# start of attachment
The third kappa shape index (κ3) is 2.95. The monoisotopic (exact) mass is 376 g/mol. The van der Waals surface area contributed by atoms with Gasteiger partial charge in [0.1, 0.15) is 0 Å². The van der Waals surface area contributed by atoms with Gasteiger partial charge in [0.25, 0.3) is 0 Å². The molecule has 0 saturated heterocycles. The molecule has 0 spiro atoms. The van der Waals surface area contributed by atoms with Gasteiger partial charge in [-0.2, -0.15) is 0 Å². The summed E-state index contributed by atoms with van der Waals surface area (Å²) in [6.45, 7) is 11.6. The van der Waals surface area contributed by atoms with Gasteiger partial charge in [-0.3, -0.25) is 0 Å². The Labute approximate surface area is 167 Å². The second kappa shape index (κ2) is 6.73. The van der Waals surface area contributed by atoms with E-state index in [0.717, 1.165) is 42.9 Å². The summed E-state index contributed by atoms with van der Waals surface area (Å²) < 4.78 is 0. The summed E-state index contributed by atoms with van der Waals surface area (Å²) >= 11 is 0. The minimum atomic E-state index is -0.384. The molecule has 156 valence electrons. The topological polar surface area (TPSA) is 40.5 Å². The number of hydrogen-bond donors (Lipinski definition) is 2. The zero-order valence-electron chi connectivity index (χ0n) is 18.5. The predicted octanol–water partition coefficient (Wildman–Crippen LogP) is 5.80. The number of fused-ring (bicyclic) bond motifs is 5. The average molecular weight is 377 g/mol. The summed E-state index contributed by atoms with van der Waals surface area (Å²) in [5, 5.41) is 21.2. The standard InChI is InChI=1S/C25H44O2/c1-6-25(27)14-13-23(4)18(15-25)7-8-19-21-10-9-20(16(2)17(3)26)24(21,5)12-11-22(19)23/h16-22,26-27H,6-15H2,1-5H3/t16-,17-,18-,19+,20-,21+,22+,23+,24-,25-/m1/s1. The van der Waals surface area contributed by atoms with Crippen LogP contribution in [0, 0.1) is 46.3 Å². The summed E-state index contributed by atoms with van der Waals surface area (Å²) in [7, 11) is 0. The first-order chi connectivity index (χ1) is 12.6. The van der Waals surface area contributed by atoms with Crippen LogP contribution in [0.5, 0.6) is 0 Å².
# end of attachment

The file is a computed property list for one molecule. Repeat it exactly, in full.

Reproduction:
The third kappa shape index (κ3) is 2.95. The monoisotopic (exact) mass is 376 g/mol. The van der Waals surface area contributed by atoms with Gasteiger partial charge in [0.1, 0.15) is 0 Å². The van der Waals surface area contributed by atoms with Gasteiger partial charge in [0.25, 0.3) is 0 Å². The molecule has 0 saturated heterocycles. The molecule has 0 spiro atoms. The van der Waals surface area contributed by atoms with Gasteiger partial charge in [-0.2, -0.15) is 0 Å². The summed E-state index contributed by atoms with van der Waals surface area (Å²) in [6.45, 7) is 11.6. The van der Waals surface area contributed by atoms with Gasteiger partial charge in [-0.3, -0.25) is 0 Å². The Labute approximate surface area is 167 Å². The second kappa shape index (κ2) is 6.73. The van der Waals surface area contributed by atoms with E-state index in [0.717, 1.165) is 42.9 Å². The summed E-state index contributed by atoms with van der Waals surface area (Å²) < 4.78 is 0. The summed E-state index contributed by atoms with van der Waals surface area (Å²) >= 11 is 0. The minimum atomic E-state index is -0.384. The molecule has 156 valence electrons. The topological polar surface area (TPSA) is 40.5 Å². The number of hydrogen-bond donors (Lipinski definition) is 2. The zero-order valence-electron chi connectivity index (χ0n) is 18.5. The predicted octanol–water partition coefficient (Wildman–Crippen LogP) is 5.80. The number of fused-ring (bicyclic) bond motifs is 5. The average molecular weight is 377 g/mol. The summed E-state index contributed by atoms with van der Waals surface area (Å²) in [5, 5.41) is 21.2. The standard InChI is InChI=1S/C25H44O2/c1-6-25(27)14-13-23(4)18(15-25)7-8-19-21-10-9-20(16(2)17(3)26)24(21,5)12-11-22(19)23/h16-22,26-27H,6-15H2,1-5H3/t16-,17-,18-,19+,20-,21+,22+,23+,24-,25-/m1/s1. The van der Waals surface area contributed by atoms with Crippen LogP contribution in [0, 0.1) is 46.3 Å². The summed E-state index contributed by atoms with van der Waals surface area (Å²) in [7, 11) is 0. The first-order chi connectivity index (χ1) is 12.6. The van der Waals surface area contributed by atoms with Crippen LogP contribution in [0.5, 0.6) is 0 Å².